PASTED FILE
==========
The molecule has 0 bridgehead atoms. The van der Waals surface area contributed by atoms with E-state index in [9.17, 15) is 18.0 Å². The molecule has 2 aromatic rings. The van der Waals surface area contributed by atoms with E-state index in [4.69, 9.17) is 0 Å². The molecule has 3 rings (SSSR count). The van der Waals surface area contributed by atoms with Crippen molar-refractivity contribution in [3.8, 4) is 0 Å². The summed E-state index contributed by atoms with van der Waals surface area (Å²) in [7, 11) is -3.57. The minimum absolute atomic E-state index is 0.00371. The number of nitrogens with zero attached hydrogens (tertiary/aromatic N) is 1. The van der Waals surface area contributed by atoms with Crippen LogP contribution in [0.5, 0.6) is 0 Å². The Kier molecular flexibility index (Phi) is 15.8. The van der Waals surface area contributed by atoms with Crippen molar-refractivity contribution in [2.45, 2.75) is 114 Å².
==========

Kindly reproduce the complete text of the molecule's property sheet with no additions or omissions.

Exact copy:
The molecule has 0 bridgehead atoms. The van der Waals surface area contributed by atoms with E-state index in [9.17, 15) is 18.0 Å². The molecule has 2 aromatic rings. The van der Waals surface area contributed by atoms with E-state index in [4.69, 9.17) is 0 Å². The molecule has 3 rings (SSSR count). The van der Waals surface area contributed by atoms with Crippen molar-refractivity contribution in [3.8, 4) is 0 Å². The summed E-state index contributed by atoms with van der Waals surface area (Å²) in [7, 11) is -3.57. The minimum absolute atomic E-state index is 0.00371. The number of nitrogens with zero attached hydrogens (tertiary/aromatic N) is 1. The van der Waals surface area contributed by atoms with Crippen LogP contribution in [0.5, 0.6) is 0 Å². The Kier molecular flexibility index (Phi) is 15.8. The van der Waals surface area contributed by atoms with Crippen molar-refractivity contribution in [2.45, 2.75) is 114 Å².